The vitriolic debate over climate change was also at odds with Australia’s claim to be laid back and friendly, Mr Derwin said. “Our reputation as a tourist destination would be greatly enhanced by taking leadership on climate change, and showing the world that we’re serious about protecting our natural habitats.”

Dr Beirman said the catastrophic bushfire crisis had been headline news around the world for weeks and “is not a good look”…..

January 6, 2020 Posted by | AUSTRALIA - NATIONAL, business, climate change - global warming | 1 Comment

A reality check on the cost of nuclear power for Australia

December 28, 2019 Posted by | AUSTRALIA - NATIONAL, business, politics, reference | Leave a comment

Smaller Nuclear Power Is Not Cheaper Nuclear Power

Parliamentary Committee Supports Nuclear – But Only If Everyone Is Into It , Solar Quotes, December 19, 2019 by Ronald Brakels “……..Smaller Is Not Cheaper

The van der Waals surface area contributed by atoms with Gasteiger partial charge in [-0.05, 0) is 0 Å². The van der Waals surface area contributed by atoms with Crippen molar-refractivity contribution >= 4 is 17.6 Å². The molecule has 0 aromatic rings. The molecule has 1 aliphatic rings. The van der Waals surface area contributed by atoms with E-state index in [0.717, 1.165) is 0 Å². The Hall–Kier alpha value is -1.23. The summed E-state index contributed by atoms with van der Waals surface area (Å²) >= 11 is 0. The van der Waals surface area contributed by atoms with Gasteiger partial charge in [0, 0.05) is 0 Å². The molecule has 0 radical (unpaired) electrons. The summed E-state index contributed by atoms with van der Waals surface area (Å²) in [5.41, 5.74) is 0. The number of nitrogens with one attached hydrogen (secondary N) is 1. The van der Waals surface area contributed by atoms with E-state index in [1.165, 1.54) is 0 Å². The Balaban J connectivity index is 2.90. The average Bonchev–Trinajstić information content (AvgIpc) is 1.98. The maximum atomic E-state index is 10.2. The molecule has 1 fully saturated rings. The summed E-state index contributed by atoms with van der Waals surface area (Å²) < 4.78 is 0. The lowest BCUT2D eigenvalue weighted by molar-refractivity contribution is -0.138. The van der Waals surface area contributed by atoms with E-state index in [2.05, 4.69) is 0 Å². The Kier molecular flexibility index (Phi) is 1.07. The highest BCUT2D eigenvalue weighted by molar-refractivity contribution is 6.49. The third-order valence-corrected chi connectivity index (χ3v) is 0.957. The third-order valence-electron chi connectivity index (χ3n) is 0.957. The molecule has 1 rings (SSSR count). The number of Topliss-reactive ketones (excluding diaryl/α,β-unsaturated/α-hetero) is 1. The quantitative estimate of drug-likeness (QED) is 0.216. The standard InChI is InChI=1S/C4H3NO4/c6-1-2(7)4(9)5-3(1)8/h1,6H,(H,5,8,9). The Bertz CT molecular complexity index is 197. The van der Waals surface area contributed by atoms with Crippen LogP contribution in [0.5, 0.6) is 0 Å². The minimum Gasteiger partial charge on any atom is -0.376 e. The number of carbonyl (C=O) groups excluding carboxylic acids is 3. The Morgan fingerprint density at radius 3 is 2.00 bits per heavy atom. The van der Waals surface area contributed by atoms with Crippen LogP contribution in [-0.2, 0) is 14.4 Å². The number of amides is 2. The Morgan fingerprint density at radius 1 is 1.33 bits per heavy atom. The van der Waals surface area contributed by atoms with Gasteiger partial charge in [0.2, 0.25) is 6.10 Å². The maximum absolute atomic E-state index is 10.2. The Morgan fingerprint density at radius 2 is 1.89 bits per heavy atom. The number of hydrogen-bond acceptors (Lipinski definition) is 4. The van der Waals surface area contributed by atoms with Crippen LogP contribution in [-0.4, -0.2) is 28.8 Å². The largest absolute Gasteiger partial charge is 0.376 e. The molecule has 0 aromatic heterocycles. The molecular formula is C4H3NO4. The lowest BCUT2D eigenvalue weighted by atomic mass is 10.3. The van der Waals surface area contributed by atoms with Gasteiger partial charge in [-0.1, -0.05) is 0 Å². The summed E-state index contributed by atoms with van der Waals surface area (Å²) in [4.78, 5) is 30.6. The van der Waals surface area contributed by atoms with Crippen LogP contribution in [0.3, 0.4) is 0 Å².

Small Modular Reactors (SMRs) are suggested in the report as a way of making nuclear power economically viable.  The problem with this is they cost more per kilowatt than large ones.  This fact should not be a surprise to anyone.  The engineers who designed the large nuclear reactors in the world today are not idiots who are currently slapping their foreheads, saying, “I’m so stupid!  If only I had thought of making them smaller instead of bigger!”  Modern reactors are very large to keep their cost per kilowatt down.  Going small has the opposite effect.